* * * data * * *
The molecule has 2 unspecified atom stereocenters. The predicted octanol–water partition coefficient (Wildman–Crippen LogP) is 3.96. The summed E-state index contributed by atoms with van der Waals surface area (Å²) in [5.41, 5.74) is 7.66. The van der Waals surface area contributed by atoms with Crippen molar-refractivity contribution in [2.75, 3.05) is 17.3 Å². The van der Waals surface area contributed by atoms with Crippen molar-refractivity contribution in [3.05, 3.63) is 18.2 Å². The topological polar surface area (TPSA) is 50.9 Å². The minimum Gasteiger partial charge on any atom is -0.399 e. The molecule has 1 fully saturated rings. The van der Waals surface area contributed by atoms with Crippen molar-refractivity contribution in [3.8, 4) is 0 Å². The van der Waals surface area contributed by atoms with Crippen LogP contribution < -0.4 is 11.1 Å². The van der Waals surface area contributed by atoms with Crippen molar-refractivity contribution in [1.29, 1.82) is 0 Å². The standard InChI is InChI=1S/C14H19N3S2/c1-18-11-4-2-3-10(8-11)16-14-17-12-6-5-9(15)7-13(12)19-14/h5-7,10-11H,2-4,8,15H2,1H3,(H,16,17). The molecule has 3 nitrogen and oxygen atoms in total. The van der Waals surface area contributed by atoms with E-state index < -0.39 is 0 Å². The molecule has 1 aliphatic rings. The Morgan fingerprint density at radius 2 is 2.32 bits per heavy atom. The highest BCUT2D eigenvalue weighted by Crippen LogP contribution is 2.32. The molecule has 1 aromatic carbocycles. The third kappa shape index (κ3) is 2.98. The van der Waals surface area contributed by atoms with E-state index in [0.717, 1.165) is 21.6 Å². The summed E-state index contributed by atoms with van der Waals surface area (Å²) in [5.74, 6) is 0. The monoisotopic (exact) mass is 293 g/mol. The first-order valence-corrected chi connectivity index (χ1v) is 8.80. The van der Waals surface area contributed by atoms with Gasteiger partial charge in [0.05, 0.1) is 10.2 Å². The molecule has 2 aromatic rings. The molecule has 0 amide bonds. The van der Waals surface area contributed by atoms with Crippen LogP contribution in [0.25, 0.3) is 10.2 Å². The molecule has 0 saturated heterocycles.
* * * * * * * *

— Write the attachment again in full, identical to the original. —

The molecule has 2 unspecified atom stereocenters. The predicted octanol–water partition coefficient (Wildman–Crippen LogP) is 3.96. The summed E-state index contributed by atoms with van der Waals surface area (Å²) in [5.41, 5.74) is 7.66. The van der Waals surface area contributed by atoms with Crippen molar-refractivity contribution in [2.75, 3.05) is 17.3 Å². The van der Waals surface area contributed by atoms with Crippen molar-refractivity contribution in [3.05, 3.63) is 18.2 Å². The topological polar surface area (TPSA) is 50.9 Å². The minimum Gasteiger partial charge on any atom is -0.399 e. The molecule has 1 fully saturated rings. The van der Waals surface area contributed by atoms with Crippen molar-refractivity contribution in [3.8, 4) is 0 Å². The van der Waals surface area contributed by atoms with Crippen LogP contribution < -0.4 is 11.1 Å². The van der Waals surface area contributed by atoms with Crippen molar-refractivity contribution in [1.29, 1.82) is 0 Å². The standard InChI is InChI=1S/C14H19N3S2/c1-18-11-4-2-3-10(8-11)16-14-17-12-6-5-9(15)7-13(12)19-14/h5-7,10-11H,2-4,8,15H2,1H3,(H,16,17). The molecule has 3 nitrogen and oxygen atoms in total. The van der Waals surface area contributed by atoms with E-state index < -0.39 is 0 Å². The molecule has 1 aliphatic rings. The Morgan fingerprint density at radius 2 is 2.32 bits per heavy atom. The highest BCUT2D eigenvalue weighted by Crippen LogP contribution is 2.32. The molecule has 1 aromatic carbocycles. The third kappa shape index (κ3) is 2.98. The van der Waals surface area contributed by atoms with E-state index in [0.717, 1.165) is 21.6 Å². The summed E-state index contributed by atoms with van der Waals surface area (Å²) in [5.74, 6) is 0. The monoisotopic (exact) mass is 293 g/mol. The first-order valence-corrected chi connectivity index (χ1v) is 8.80. The van der Waals surface area contributed by atoms with Gasteiger partial charge in [0.05, 0.1) is 10.2 Å². The molecule has 2 aromatic rings. The molecule has 0 amide bonds. The van der Waals surface area contributed by atoms with Crippen LogP contribution in [0.25, 0.3) is 10.2 Å². The molecule has 0 saturated heterocycles.